For example, a study focusing on raw decibels would not necessarily capture infrasound and other low frequencies that people sense in their bodies and that can trigger physiological responses such as “fight or flight.” Walker was surprised by the intensity, and often frustration, expressed in the responses to her Greater Boston Noise Survey: “‘I feel like it’s impacting my health’; ‘I feel like even if I complain about it, nothing will be done about it,’” she recounts. “If you didn’t know they were talking about noise, you might think they were describing some sort of assault.” On an individual, experiential level, she adds, “we do know these sounds are bothering us, because when we hear a neighbor’s bass beat in their car going by we get pissed off. But we also rationalize it because it’s an issue that’s not taken seriously. Maybe we don’t want to acknowledge it’s serious. But it is. Our bodies know that”: hearts start racing, stomachs clench, or people can’t focus on a task at hand.
She has found, through her recordings around Boston, her survey, and her NoiseScore app, that “it’s overwhelmingly the littler noises—that may not register high on decibel readers—that people are affected by and complain about.” Restaurant noises—from customers and music systems—“don’t show up in any epi-centered study,” she says, yet “living around a restaurant is a problem for a lot of people.”A barking dog may not violate a city’s noise ordinance, or appear in research studies. Yet little yapping creatures can “get under someone’s skin,” and louder barking can reverberate in someone’s chest. A dog’s erratic barking is akin to the disruptive pinging and buzzing of electronic devices, the mindless music broadcast in public spaces, or even overly loud talking on cell phones (which Walker sees as a rising negative trend). All of them can aggravate or erode concentration.
As part of her larger mission to educate people about noise issues, Walker began working in January with the Cambridge Public Health Department on a pilot project to map the city’s soundscapes. That includes gathering community responses and site-specific information using the NoiseScore app, integrating archival and geographic information system (GIS) data, and developing soundscape walks, lectures, and case studies. She is also working with community groups that have approached her for help in addressing noise concerns in four Boston neighborhoods: the Seaport, Mission Hill, Grove Hall, and Fenway.
She’s aware she’s “battling an attitude. Noise is often viewed as an affluent problem,” or the price humans pay to live in cities. But it’s not, and it shouldn’t be, she adds. Cities will never be quiet, but they could be quieter—or civic leaders could use her noise data to create more serene public spaces. She praises Boston’s efforts along these lines: the Kevin W. Fitzgerald Park in Mission Hill, a short walk from Walker’s former classes at the Harvard Chan School of Public Health (HSPH), is “incredibly peaceful,” as are many green spaces in the South End. “Falling water, any natural sounds of water,” can foster calmness. She finds solace when “I’m in an elevator and it closes and there’s this pocket of quiet. I’m like, ‘Can I just stay in here, please?’”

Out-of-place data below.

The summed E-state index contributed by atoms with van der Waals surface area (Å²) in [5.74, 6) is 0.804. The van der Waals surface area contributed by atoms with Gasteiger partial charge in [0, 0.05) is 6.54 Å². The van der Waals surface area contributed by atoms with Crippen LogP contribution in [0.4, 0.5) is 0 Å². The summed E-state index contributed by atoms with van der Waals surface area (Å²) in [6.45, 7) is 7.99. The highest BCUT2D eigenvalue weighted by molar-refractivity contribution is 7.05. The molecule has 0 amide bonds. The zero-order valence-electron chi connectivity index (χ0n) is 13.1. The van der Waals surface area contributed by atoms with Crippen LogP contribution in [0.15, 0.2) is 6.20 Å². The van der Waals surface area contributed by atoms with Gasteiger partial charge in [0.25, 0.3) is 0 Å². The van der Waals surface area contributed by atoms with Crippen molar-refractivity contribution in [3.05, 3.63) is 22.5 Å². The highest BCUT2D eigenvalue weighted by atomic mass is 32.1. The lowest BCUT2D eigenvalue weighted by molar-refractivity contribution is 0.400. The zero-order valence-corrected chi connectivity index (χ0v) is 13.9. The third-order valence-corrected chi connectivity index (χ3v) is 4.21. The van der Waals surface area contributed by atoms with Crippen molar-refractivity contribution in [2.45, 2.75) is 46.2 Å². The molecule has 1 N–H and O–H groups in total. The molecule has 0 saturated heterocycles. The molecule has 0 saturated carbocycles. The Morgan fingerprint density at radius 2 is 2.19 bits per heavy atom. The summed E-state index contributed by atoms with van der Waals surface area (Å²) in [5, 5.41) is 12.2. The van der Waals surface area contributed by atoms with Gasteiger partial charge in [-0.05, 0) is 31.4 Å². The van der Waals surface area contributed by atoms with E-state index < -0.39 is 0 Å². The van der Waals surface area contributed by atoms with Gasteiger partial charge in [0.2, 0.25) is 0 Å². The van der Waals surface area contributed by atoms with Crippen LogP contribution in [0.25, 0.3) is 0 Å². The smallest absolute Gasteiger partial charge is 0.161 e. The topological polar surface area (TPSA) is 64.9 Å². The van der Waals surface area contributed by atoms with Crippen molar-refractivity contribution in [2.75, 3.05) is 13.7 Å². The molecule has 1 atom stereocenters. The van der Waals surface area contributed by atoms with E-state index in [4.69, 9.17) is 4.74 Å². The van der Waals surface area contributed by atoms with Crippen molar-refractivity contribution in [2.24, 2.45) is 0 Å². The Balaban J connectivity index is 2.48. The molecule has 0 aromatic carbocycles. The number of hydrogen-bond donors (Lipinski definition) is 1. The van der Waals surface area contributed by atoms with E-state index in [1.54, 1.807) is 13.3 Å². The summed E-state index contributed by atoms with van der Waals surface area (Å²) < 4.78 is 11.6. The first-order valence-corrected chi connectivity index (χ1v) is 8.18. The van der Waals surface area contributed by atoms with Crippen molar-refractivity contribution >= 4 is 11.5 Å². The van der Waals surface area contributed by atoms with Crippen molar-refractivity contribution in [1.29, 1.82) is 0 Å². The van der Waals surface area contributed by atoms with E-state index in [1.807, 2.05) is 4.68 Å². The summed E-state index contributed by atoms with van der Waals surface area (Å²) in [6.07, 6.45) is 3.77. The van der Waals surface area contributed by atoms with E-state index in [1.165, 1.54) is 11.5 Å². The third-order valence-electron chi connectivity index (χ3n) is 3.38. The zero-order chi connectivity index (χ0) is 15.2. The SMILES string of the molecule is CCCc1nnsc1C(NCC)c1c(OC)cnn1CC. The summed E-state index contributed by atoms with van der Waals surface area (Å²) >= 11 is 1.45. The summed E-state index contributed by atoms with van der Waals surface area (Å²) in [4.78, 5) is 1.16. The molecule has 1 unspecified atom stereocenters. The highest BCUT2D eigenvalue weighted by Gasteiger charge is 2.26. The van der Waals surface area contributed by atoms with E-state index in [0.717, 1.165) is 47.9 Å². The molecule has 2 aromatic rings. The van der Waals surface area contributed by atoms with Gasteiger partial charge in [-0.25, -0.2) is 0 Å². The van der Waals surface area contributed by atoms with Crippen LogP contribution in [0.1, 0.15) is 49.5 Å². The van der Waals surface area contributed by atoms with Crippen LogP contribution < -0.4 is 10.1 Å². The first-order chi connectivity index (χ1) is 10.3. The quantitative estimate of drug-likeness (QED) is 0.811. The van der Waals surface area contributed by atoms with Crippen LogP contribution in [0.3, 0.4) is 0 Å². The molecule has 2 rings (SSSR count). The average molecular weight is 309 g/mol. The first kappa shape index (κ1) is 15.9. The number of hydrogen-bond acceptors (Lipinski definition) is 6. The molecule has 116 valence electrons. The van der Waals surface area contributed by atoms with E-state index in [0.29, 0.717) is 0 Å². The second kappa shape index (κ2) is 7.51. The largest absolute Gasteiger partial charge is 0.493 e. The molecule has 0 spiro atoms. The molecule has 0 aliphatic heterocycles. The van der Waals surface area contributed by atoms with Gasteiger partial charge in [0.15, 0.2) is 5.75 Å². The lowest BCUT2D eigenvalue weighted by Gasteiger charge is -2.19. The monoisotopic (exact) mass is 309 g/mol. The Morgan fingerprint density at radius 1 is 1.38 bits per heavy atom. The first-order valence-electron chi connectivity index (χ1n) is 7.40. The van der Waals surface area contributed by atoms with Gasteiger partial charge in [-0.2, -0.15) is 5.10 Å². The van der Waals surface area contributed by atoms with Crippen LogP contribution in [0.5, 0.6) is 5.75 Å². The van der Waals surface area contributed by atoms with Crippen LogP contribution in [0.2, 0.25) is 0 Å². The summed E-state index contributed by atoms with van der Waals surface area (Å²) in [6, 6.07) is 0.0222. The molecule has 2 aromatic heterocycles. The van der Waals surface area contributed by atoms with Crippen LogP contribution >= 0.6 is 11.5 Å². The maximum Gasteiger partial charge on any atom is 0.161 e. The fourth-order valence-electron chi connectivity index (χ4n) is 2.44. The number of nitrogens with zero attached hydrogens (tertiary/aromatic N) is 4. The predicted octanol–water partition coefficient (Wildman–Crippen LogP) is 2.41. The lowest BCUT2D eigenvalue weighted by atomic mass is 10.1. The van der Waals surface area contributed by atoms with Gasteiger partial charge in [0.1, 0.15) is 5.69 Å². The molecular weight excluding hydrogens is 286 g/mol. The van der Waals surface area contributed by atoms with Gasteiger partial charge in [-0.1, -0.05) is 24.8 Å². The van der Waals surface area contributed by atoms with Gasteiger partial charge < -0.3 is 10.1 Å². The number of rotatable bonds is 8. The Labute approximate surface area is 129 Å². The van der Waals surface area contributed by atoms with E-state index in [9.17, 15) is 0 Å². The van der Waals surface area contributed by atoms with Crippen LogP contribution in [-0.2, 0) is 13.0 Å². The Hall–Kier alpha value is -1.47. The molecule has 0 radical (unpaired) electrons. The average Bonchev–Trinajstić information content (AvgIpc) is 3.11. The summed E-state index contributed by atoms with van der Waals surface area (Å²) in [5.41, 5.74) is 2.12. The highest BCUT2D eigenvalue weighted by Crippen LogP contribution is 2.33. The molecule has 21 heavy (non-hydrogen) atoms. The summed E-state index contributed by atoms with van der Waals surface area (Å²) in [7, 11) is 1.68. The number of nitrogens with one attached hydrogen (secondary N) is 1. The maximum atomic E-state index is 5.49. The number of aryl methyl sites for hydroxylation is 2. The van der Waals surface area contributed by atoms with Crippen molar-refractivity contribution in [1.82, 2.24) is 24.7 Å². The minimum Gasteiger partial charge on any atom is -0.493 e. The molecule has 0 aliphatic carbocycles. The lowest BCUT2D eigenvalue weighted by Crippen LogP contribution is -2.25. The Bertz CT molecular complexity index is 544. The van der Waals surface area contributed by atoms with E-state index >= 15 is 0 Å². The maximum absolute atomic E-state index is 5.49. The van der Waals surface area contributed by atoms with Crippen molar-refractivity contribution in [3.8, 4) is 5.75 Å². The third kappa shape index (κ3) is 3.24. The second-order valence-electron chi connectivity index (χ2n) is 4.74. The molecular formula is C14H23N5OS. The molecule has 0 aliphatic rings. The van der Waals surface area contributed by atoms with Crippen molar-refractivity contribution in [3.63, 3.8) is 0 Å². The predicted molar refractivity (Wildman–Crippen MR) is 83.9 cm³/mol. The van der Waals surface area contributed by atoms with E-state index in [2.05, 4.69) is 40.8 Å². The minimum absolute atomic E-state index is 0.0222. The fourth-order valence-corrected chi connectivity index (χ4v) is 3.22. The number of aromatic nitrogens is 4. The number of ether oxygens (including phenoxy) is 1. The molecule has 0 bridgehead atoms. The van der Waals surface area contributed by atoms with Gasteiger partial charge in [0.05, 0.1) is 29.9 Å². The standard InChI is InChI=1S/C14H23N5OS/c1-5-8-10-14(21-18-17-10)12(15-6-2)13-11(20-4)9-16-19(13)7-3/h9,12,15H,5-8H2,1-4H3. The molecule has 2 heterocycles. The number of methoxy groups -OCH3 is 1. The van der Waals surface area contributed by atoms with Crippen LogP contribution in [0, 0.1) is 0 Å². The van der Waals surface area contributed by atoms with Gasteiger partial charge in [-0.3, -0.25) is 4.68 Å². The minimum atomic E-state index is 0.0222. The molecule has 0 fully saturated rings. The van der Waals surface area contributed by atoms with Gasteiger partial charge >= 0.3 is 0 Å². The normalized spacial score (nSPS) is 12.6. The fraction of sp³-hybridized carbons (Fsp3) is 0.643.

So far, all Walker’s website and neighborhood work is unpaid, although she’s not completely alone; a few volunteers are also dedicated to the Noise and the City project. She does have two postdoctoral positions, one as a research affiliate with MIT’s Senseable City Lab and the other with the Center for Research on Environmental and Social Stressors in Housing Across the Life Course (CRESSH), at Boston University. That study is co-led by Francine Laden and BU professor of environmental health Jonathan Levy ’93, S.D. ’99. Walker’s work includes applying the noise-exposure models developed through her doctoral work to determine if, and if so, how, sound levels and frequencies are linked to cognitive-function outcomes, a project called the Children’s Health Watch at Boston Medical Center. She’s also seeking ways to measure how sounds infiltrate Massachusetts homes, and will develop community-engagement programs and protocols that will likely include use of the NoiseScore app.
The app would prove useful even in Harvard Square. Toward the end of her stroll, Walker focuses on a construction vehicle in Radcliffe Yard that’s backing up, emitting that piercing “beep-beep-beep” that feels like an attack on her eardrums. And there’s no need for it here, she points out: “They’ve blocked off everything, there are no people or other cars around.” The workers, at least, likely have hearing protection thanks to Occupational Safety and Health Administration regulations. Government and industry officials “know on some level that this ain’t good,” she says. “But the rest of us aren’t required to wear it.” Sure, the impact on biological health likely depends on degree and proximity of exposure, “But, still,” she continues, “the sound is affecting all of us.”